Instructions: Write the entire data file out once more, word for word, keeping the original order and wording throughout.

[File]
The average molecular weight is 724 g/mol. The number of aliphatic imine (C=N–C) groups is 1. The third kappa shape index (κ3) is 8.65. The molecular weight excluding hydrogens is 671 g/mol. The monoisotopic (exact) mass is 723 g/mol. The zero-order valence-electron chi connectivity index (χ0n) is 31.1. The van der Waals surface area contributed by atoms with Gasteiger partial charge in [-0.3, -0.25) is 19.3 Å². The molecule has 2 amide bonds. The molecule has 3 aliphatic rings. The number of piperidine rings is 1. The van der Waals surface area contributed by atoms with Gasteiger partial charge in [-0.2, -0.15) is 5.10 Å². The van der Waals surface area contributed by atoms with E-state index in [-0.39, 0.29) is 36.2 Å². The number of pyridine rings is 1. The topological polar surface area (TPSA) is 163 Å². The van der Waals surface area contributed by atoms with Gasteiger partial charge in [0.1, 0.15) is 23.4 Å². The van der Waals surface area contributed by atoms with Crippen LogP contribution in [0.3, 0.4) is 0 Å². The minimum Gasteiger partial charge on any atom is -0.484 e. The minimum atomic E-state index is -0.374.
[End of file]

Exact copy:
The average molecular weight is 724 g/mol. The number of aliphatic imine (C=N–C) groups is 1. The third kappa shape index (κ3) is 8.65. The molecular weight excluding hydrogens is 671 g/mol. The monoisotopic (exact) mass is 723 g/mol. The zero-order valence-electron chi connectivity index (χ0n) is 31.1. The van der Waals surface area contributed by atoms with Gasteiger partial charge in [-0.3, -0.25) is 19.3 Å². The molecule has 2 amide bonds. The molecule has 3 aliphatic rings. The number of piperidine rings is 1. The van der Waals surface area contributed by atoms with Gasteiger partial charge in [-0.2, -0.15) is 5.10 Å². The van der Waals surface area contributed by atoms with E-state index in [-0.39, 0.29) is 36.2 Å². The number of pyridine rings is 1. The topological polar surface area (TPSA) is 163 Å². The van der Waals surface area contributed by atoms with Gasteiger partial charge in [0.1, 0.15) is 23.4 Å². The van der Waals surface area contributed by atoms with Crippen LogP contribution in [0.3, 0.4) is 0 Å². The minimum Gasteiger partial charge on any atom is -0.484 e. The minimum atomic E-state index is -0.374.